President Obama mixed faith with immigration on Thursday as he again pushed for immigration reform, which he called a moral imperative that would require a movement to achieve.
Speaking at an annual Latino prayer breakfast in Washington, Obama recalled the pivotal role of churches in helping bring about social change during the American Revolution and the civil-rights struggle in South. He pledged to continuing working with Congress but urged those at the breakfast to build a movement that would force immigration reform on the agenda.
"I’ll keep pushing and working with Congress,” Obama said. “But the only way we are going to get this done is by building a widespread movement for reform. That’s why I’m asking you to keep preaching and persuading your congregations and communities. That’s why I’m asking you to keep on activating, getting involved, mobilizing. That’s why we all need to keep praying.”
Obama has spoken eloquently about religions and his faith in a variety of forums, including a speech as a candidate when he was under fire for derogatory comments made by his pastor, Jeremiah Wright, in Chicago. Obama later in the campaign broke with the pastor.
In his speech on Thursday, Obama offered no new policies but used religious metaphors to justify immigration reform, which he has begun to push again recently. Critics view Obama’s efforts, which included a speech this week in Texas, as part of his campaign to woo Latino voters for the 2012 elections. Obama was scheduled to continue his appeals to the Latino community with two television interviews later Thursday.
"Comprehensive reform is not only an economic imperative or a security imperative, it’s also a moral imperative," Obama argued on Thursday.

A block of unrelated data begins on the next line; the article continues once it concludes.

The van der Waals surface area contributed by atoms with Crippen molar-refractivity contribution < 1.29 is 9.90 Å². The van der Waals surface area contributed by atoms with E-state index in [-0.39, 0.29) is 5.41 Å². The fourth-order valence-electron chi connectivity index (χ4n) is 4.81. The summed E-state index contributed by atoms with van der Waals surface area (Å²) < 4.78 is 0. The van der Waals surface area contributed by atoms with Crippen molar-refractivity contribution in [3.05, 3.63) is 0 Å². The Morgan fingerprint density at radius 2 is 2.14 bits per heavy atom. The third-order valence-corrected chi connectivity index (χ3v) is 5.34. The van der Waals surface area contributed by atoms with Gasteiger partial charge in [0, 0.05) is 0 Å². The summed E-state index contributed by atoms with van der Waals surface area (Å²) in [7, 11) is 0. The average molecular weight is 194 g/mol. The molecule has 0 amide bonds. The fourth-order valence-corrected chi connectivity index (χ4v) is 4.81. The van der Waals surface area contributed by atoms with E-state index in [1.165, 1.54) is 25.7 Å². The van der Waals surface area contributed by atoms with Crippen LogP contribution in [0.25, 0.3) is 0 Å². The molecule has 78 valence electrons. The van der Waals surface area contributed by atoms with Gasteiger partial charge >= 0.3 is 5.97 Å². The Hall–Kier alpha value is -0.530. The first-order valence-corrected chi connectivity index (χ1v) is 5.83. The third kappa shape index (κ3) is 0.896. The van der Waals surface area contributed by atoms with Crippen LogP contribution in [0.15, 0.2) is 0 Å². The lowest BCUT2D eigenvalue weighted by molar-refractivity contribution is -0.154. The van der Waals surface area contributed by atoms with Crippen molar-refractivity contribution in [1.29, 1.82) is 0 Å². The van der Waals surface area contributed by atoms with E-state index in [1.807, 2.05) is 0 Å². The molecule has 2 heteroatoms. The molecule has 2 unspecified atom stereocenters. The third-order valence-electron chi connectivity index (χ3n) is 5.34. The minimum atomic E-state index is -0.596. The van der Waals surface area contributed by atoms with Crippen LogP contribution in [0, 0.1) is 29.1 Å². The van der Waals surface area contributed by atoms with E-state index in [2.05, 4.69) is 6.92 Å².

"So, yes, immigration reform is a moral imperative, and so it’s worth seeking greater understanding from our faith. As it is written in the Book of Deuteronomy, 'Love ye therefore the stranger: for ye were strangers in the land of Egypt.' To me, that verse is a call to show empathy to our brothers and our sisters; to try and recognize ourselves in one another," Obama said.
The president called for including immigrants in the national community and praised churches for helping to bring about social change.
"At critical junctures throughout our history, it’s often been men and women of faith who’ve helped to move this country forward,” Obama said. "It was in our Episcopal churches of Boston that our earliest patriots planned our Revolution. It was in the Baptist churches of Montgomery and Selma that the civil-rights movement was born. And it’s in the Catholic and Evangelical and mainline churches of our Southwest and across our entire continent that a new movement for immigration reform is taking shape today."